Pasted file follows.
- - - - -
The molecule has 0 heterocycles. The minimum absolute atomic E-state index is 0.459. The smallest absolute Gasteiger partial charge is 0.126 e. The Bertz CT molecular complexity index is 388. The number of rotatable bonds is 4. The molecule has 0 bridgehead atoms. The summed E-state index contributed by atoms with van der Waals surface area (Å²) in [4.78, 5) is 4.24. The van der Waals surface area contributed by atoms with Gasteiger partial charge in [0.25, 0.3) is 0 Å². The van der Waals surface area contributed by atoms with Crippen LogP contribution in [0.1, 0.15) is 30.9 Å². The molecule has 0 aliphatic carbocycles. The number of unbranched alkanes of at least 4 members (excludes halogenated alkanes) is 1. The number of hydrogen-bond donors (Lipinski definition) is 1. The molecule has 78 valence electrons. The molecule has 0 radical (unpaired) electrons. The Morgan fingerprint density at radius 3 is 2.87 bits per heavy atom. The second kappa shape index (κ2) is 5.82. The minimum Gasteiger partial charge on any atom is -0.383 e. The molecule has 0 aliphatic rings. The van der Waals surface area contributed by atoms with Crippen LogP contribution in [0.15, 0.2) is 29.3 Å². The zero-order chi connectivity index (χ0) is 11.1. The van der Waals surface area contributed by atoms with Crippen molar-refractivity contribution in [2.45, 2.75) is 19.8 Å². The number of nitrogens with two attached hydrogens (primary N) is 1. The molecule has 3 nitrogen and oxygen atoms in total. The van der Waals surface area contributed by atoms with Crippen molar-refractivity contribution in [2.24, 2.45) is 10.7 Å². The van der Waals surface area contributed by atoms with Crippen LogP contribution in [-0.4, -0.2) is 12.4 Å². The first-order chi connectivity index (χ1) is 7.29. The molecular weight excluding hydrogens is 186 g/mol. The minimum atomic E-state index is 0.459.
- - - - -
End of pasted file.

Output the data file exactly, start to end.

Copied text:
The molecule has 0 heterocycles. The minimum absolute atomic E-state index is 0.459. The smallest absolute Gasteiger partial charge is 0.126 e. The Bertz CT molecular complexity index is 388. The number of rotatable bonds is 4. The molecule has 0 bridgehead atoms. The summed E-state index contributed by atoms with van der Waals surface area (Å²) in [4.78, 5) is 4.24. The van der Waals surface area contributed by atoms with Gasteiger partial charge in [0.25, 0.3) is 0 Å². The van der Waals surface area contributed by atoms with Crippen LogP contribution in [0.1, 0.15) is 30.9 Å². The molecule has 0 aliphatic carbocycles. The number of unbranched alkanes of at least 4 members (excludes halogenated alkanes) is 1. The number of hydrogen-bond donors (Lipinski definition) is 1. The molecule has 78 valence electrons. The molecule has 0 radical (unpaired) electrons. The Morgan fingerprint density at radius 3 is 2.87 bits per heavy atom. The second kappa shape index (κ2) is 5.82. The minimum Gasteiger partial charge on any atom is -0.383 e. The molecule has 0 aliphatic rings. The van der Waals surface area contributed by atoms with Crippen LogP contribution in [0.15, 0.2) is 29.3 Å². The zero-order chi connectivity index (χ0) is 11.1. The van der Waals surface area contributed by atoms with Crippen molar-refractivity contribution in [2.45, 2.75) is 19.8 Å². The number of nitrogens with two attached hydrogens (primary N) is 1. The molecule has 3 nitrogen and oxygen atoms in total. The van der Waals surface area contributed by atoms with Crippen molar-refractivity contribution in [2.24, 2.45) is 10.7 Å². The van der Waals surface area contributed by atoms with Crippen LogP contribution in [-0.4, -0.2) is 12.4 Å². The first-order chi connectivity index (χ1) is 7.29. The molecular weight excluding hydrogens is 186 g/mol. The minimum atomic E-state index is 0.459.